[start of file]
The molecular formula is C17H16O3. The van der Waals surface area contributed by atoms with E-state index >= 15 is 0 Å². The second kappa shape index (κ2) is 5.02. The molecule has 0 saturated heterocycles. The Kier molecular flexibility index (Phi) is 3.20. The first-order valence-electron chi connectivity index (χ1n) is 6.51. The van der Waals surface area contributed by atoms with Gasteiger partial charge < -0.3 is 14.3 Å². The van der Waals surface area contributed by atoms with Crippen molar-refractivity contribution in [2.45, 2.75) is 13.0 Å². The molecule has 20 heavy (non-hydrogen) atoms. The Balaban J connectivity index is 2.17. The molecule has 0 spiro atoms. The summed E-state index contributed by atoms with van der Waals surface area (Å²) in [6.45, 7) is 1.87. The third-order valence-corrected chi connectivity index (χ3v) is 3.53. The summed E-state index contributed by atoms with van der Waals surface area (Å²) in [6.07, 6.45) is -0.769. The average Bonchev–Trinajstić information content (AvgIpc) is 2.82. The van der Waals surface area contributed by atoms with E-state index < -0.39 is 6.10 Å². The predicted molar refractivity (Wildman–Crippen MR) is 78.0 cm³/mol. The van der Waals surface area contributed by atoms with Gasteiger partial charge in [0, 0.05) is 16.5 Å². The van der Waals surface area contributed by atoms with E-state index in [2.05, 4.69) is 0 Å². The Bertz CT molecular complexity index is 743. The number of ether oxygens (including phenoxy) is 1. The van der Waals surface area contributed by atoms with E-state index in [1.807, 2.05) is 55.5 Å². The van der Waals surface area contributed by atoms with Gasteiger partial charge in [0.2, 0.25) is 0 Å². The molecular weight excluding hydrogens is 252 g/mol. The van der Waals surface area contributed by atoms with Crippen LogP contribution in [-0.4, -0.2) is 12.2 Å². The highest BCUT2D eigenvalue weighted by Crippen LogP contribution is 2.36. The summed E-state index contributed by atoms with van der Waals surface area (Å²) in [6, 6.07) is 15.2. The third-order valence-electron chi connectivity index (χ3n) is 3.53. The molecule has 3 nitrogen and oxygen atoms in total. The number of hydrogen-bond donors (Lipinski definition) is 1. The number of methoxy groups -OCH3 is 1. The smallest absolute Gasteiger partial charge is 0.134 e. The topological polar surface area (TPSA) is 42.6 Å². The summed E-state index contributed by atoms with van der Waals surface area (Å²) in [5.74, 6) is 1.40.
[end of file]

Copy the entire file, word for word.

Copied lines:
The molecular formula is C17H16O3. The van der Waals surface area contributed by atoms with E-state index >= 15 is 0 Å². The second kappa shape index (κ2) is 5.02. The molecule has 0 saturated heterocycles. The Kier molecular flexibility index (Phi) is 3.20. The first-order valence-electron chi connectivity index (χ1n) is 6.51. The van der Waals surface area contributed by atoms with Gasteiger partial charge < -0.3 is 14.3 Å². The van der Waals surface area contributed by atoms with Crippen molar-refractivity contribution in [2.45, 2.75) is 13.0 Å². The molecule has 20 heavy (non-hydrogen) atoms. The Balaban J connectivity index is 2.17. The molecule has 0 spiro atoms. The summed E-state index contributed by atoms with van der Waals surface area (Å²) in [6.45, 7) is 1.87. The third-order valence-corrected chi connectivity index (χ3v) is 3.53. The summed E-state index contributed by atoms with van der Waals surface area (Å²) in [6.07, 6.45) is -0.769. The average Bonchev–Trinajstić information content (AvgIpc) is 2.82. The van der Waals surface area contributed by atoms with E-state index < -0.39 is 6.10 Å². The predicted molar refractivity (Wildman–Crippen MR) is 78.0 cm³/mol. The van der Waals surface area contributed by atoms with Gasteiger partial charge in [0, 0.05) is 16.5 Å². The van der Waals surface area contributed by atoms with E-state index in [2.05, 4.69) is 0 Å². The Bertz CT molecular complexity index is 743. The number of ether oxygens (including phenoxy) is 1. The van der Waals surface area contributed by atoms with E-state index in [1.807, 2.05) is 55.5 Å². The van der Waals surface area contributed by atoms with Gasteiger partial charge in [0.2, 0.25) is 0 Å². The molecular weight excluding hydrogens is 252 g/mol. The van der Waals surface area contributed by atoms with Crippen LogP contribution in [-0.4, -0.2) is 12.2 Å². The highest BCUT2D eigenvalue weighted by Crippen LogP contribution is 2.36. The summed E-state index contributed by atoms with van der Waals surface area (Å²) in [6, 6.07) is 15.2. The third-order valence-electron chi connectivity index (χ3n) is 3.53. The molecule has 3 nitrogen and oxygen atoms in total. The number of hydrogen-bond donors (Lipinski definition) is 1. The number of methoxy groups -OCH3 is 1. The smallest absolute Gasteiger partial charge is 0.134 e. The topological polar surface area (TPSA) is 42.6 Å². The summed E-state index contributed by atoms with van der Waals surface area (Å²) in [5.74, 6) is 1.40.